Tucson CitizenTucson Citizen

Our Opinion: The futile fence

Chertoff marches on, wreaking havoc, ignoring rule of law

Two fences are not better than one: A zig-zagging second fence (center) runs parallel to the original border fence (right) along the U.S./Mexico border in San Diego, in 2003.

Two fences are not better than one: A zig-zagging second fence (center) runs parallel to the original border fence (right) along the U.S./Mexico border in San Diego, in 2003.

Archaeological treasures, ancient Indian graves, clean drinking water and fragile lands clearly don’t matter to Homeland Security Secretary Michael Chertoff.

Such sensitive, federally protected features of our borderlands must not delay completion of a 700-mile border fence, he insisted Tuesday.

Chertoff’s decision to waive 36 federal laws is an outrage, as is his callous disregard of entire communities in southern Arizona and elsewhere along the border.

Congress gave him permission in 2005 to waive federal laws, and Congress now needs to revoke that atrociously flawed authority.

Tuesday, Congresswoman Gabrielle Giffords decried Chertoff’s failure to consult community groups or local, state and federal officials before arbitrarily making his decision.

U.S. Rep. Raúl Grijalva accurately noted, “These waivers are an attempt to wreck more than a century of protections for our resources and the health of our communities by an administration on its way out of town.”

The normally required environmental impact reviews for such massive projects now will be waived on hundreds of thousands of acres – and for what?

The border fence cannot stanch the flow of economic refugees, millions of whom have risked “death by desert” to seek work in the U.S.

The fence also does nothing about the many millions of immigrants who remain here illegally after overstaying their visas.

It is a futile effort being made in a vacuum, with no comprehensive immigration reforms or real enforcement in sight.

Meanwhile, even as Homeland Security waives laws that would protect fragile lands, waterways and antiquities, it will protect the upscale River Bend Resort and golf course, the Texas Observer reported in February.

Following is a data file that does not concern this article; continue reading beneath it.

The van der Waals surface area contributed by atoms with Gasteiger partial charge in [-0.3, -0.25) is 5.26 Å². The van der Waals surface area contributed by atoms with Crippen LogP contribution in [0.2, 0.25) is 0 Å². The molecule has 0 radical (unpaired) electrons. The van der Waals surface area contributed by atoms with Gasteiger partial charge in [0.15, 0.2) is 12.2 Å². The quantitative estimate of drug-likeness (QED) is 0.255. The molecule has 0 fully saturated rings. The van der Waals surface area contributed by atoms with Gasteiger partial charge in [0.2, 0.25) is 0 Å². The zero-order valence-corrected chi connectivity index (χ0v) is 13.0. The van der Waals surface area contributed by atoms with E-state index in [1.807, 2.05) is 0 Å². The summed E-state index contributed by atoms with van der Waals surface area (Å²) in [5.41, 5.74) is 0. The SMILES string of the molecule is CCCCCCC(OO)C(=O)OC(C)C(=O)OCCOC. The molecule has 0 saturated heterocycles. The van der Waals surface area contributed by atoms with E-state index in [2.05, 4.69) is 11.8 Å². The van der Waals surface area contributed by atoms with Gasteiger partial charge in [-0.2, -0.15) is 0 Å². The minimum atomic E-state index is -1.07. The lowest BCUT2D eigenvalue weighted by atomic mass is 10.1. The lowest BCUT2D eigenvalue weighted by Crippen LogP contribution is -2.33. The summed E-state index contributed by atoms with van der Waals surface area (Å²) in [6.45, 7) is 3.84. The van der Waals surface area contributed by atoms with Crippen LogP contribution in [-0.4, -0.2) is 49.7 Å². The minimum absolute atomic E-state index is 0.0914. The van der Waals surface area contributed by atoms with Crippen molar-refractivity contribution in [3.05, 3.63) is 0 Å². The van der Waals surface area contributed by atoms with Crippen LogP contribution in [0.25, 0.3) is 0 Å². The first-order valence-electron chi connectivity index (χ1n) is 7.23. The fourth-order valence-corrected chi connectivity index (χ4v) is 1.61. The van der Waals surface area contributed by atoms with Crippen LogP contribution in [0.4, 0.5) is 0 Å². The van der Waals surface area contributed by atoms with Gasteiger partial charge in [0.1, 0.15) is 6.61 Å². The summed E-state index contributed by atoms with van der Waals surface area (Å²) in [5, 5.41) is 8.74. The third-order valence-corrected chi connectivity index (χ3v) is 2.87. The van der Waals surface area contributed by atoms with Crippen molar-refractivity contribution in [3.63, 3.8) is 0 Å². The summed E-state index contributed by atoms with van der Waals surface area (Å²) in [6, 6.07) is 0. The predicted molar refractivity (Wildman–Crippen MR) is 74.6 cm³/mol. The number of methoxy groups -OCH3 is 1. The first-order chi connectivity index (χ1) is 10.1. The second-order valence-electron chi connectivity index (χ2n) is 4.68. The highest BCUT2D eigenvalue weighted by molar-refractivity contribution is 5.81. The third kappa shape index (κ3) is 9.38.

There, in Brownsville, Texas, Homeland Security is serving condemnation lawsuit notices to owners of border property. But the fence will stop where the River Bend site begins, then resume at the other end of the resort.

The fence won’t stop, though, for the San Pedro Riparian National Conservation Area in southern Arizona. Nor will it stop for the Buenos Aires National Wildlife Refuge.

It will march on, at an estimated cost of $1 million a mile, threatening protected lands from the Gulf of Mexico to the Pacific Ocean.

Congress must stop this nonsense. It must revoke the authority granted to Homeland Security to waive federal laws, a ridiculous notion that never should have been enacted.

Americans must be ensured of protections under real laws, such as the Safe Drinking Water Act or the Clean Air Act. And Chertoff’s folly must be brought to a stop.

Citizen Online Archive, 2006-2009

This archive contains all the stories that appeared on the Tucson Citizen's website from mid-2006 to June 1, 2009.

In 2010, a power surge fried a server that contained all of videos linked to dozens of stories in this archive. Also, a server that contained all of the databases for dozens of stories was accidentally erased, so all of those links are broken as well. However, all of the text and photos that accompanied some stories have been preserved.

For all of the stories that were archived by the Tucson Citizen newspaper's library in a digital archive between 1993 and 2009, go to Morgue Part 2

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